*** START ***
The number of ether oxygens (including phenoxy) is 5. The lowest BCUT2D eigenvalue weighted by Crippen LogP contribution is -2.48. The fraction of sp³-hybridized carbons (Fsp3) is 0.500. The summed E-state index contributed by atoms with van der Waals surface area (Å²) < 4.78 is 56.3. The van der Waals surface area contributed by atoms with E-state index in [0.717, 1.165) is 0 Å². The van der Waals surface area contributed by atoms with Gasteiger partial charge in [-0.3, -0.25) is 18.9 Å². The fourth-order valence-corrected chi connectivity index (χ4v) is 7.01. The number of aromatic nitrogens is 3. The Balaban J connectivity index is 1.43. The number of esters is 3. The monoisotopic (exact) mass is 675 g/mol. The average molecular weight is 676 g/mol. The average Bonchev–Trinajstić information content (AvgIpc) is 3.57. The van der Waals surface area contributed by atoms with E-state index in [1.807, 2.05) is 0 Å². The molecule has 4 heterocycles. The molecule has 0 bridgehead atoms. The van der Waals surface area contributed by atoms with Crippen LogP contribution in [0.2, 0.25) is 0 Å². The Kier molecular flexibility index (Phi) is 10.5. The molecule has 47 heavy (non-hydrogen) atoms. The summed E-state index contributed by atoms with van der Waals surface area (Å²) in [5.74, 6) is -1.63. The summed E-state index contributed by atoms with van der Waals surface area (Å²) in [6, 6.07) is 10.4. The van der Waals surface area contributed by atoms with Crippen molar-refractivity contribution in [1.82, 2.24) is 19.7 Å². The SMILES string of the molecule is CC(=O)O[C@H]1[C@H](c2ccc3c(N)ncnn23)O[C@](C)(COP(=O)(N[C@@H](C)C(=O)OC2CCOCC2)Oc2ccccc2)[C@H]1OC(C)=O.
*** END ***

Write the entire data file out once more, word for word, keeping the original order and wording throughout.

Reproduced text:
The number of ether oxygens (including phenoxy) is 5. The lowest BCUT2D eigenvalue weighted by Crippen LogP contribution is -2.48. The fraction of sp³-hybridized carbons (Fsp3) is 0.500. The summed E-state index contributed by atoms with van der Waals surface area (Å²) < 4.78 is 56.3. The van der Waals surface area contributed by atoms with E-state index in [0.717, 1.165) is 0 Å². The van der Waals surface area contributed by atoms with Gasteiger partial charge in [-0.3, -0.25) is 18.9 Å². The fourth-order valence-corrected chi connectivity index (χ4v) is 7.01. The number of aromatic nitrogens is 3. The Balaban J connectivity index is 1.43. The number of esters is 3. The monoisotopic (exact) mass is 675 g/mol. The average molecular weight is 676 g/mol. The average Bonchev–Trinajstić information content (AvgIpc) is 3.57. The van der Waals surface area contributed by atoms with E-state index in [1.807, 2.05) is 0 Å². The molecule has 4 heterocycles. The molecule has 0 bridgehead atoms. The van der Waals surface area contributed by atoms with Crippen LogP contribution in [0.2, 0.25) is 0 Å². The Kier molecular flexibility index (Phi) is 10.5. The molecule has 47 heavy (non-hydrogen) atoms. The summed E-state index contributed by atoms with van der Waals surface area (Å²) in [5.74, 6) is -1.63. The summed E-state index contributed by atoms with van der Waals surface area (Å²) in [6, 6.07) is 10.4. The van der Waals surface area contributed by atoms with Crippen molar-refractivity contribution in [1.82, 2.24) is 19.7 Å². The SMILES string of the molecule is CC(=O)O[C@H]1[C@H](c2ccc3c(N)ncnn23)O[C@](C)(COP(=O)(N[C@@H](C)C(=O)OC2CCOCC2)Oc2ccccc2)[C@H]1OC(C)=O.